Most of the album's songs were recorded at the Audio Vision Studios and Circle House Recordings in Miami Florida.[9] Monica recorded "Cry" at the Chalice Recording Studios in Hollywood, and "Without You" at the No Excuses Studios in Santa Monica, California.[9] Sessions for "New Life (Intro)" and "Amazing" took place at the Doppler Studios and South Side Studios in Atlanta, Georgia.[9] Initially expected to be released as her fifth album with J Records, much of the album was eventually recorded under RCA Records after the restructuring of the RCA Music Group in October 2011 which shuttered J along with sister labels Jive and Arista.[10] Originally scheduled for a November 2011 release, final recording sessions for New Life with producer Hit-Boy took place in October.[11] On November 2, 2011, Monica took to Twitter to announce that the album would be postponed and that she along with the label was planning to restructure "the entire plan for the album."[12] Within the next months, she resumed recording for the album and booked additional studio sessions with Rico Love and co-producers Earl & E, Mr. Morris, and Pierre Medor to retool New Life.[5]

Music and lyrics[edit]

A contemporary R&B album album, New Life features upbeat pop songs,[13] hip hop-textured midtempo tracks,[13] and anthemic ballads.[14] Along with contemporary urban sounds, its music incorporates soft reggae elements,[15] muted gospel,[16] and, particularly on Elliott's songs, heavy soul influences that draw from quiet storm.[17] Music journalist Tuyet Nguyen from The A.V. Club noted that the album is distinct from the electronic dance music–dominated leanings that many R&B singers adapted during the late 2000s to early 2010s, and characterized it as "a backwards-looking effort detached from contemporary trends", whose "lack of autotuned verses and dubstep bass drops are a welcome move away from gimmicky contemporary production."[18] Similarly, Allison Wallace, writer for The Daily Californian, remarked that New Life contained "thick, sultry body-grinding R&B beats and fluttering falsetto solos that leave autotuned popstars like Ke$ha stammering."[16]

Monica sings with impeccable deep alto vocals throughout the album.[19] Erika Ramirez of Billboard asserted that on New Life, Monica "chooses passion over pride and lets us seep in her vulnerability. Her deep, emotive voice pilots her when the singer dives down to pain's core."[19] Slant Magazine's Jonathan Keefe found that New Life reflected Monica's intention "to develop a husky, robust lower register that makes her voice even more distinctive."[15] Music journalist Ernest Hardy stated that Monica's "vocal power and masterful control of her instrument make her a singer’s singer" in the wake of her idol and mentor Whitney Houston.[13] According to Allmusic's Matt Collar, the singer "recalls both her '90s heyday and the burnished, swaggering approach of such icons as Mary J. Blige and Toni Braxton."[14] He felt that this was especially evident on such tracks as "Daddy's Good Girl," "Anything (To Find You)" and the ballad "Until It's Gone."[14]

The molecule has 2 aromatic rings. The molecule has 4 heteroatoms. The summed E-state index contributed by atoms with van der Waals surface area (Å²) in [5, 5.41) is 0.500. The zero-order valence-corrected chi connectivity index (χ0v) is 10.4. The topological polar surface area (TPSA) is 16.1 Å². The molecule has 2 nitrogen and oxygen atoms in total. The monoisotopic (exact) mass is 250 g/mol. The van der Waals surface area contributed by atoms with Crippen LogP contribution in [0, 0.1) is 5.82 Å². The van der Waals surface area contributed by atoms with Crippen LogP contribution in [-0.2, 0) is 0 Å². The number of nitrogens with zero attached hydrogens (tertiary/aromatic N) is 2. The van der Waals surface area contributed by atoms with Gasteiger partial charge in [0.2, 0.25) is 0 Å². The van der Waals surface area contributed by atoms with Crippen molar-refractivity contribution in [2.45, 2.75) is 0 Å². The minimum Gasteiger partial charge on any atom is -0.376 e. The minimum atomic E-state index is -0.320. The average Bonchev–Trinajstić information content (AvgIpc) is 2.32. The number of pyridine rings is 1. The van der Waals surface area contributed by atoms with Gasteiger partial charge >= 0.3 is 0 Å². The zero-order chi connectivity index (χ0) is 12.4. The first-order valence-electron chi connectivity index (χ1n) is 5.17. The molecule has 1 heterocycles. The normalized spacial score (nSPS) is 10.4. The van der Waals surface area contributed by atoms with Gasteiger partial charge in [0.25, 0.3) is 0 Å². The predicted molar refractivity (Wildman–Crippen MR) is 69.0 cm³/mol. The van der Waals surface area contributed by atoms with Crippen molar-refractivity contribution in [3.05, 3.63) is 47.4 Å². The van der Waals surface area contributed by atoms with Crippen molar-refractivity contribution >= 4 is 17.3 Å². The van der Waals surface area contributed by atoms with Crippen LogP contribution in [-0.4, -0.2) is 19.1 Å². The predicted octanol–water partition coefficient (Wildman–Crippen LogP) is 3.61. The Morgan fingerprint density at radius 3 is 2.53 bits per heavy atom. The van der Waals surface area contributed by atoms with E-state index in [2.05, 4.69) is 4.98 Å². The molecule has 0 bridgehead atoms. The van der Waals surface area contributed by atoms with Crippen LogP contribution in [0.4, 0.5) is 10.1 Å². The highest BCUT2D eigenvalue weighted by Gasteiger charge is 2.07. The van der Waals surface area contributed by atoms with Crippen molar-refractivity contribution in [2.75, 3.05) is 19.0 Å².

Songs[edit]

A 23-second sample of the R&B oriented ballad, where both singers demand their belongings back as they leave their abusive boyfriends behind.[20]

Problems playing this file? See media help.

"It All Belongs to Me" is a midtempo R&B ballad that features singer Brandy and ends in a melismatic form.[20] Lyrically, the song is a female empowerment anthem in which both singers claims their belongings as they leave their abusive boyfriends behind. The chorus has pop cultural references to MacBook and Facebook.[21] "Daddy's Good Girl", is musical pledge of devotion, in which Monica calls for love's assurance, singing "as long as I know you got that love for me, I'll be g.o.o.d."[19] "Man Who Has Everything" is Caribbean-tinged track about how money can't buy love.[22] It has a reggae-inspired arrangement.[15] On "Big Mistake," Monica sings about heartbreak and moving beyond over finger snapping and a cappella backing vocals, assuring "make no mistake, you won't my mistake no more."[19]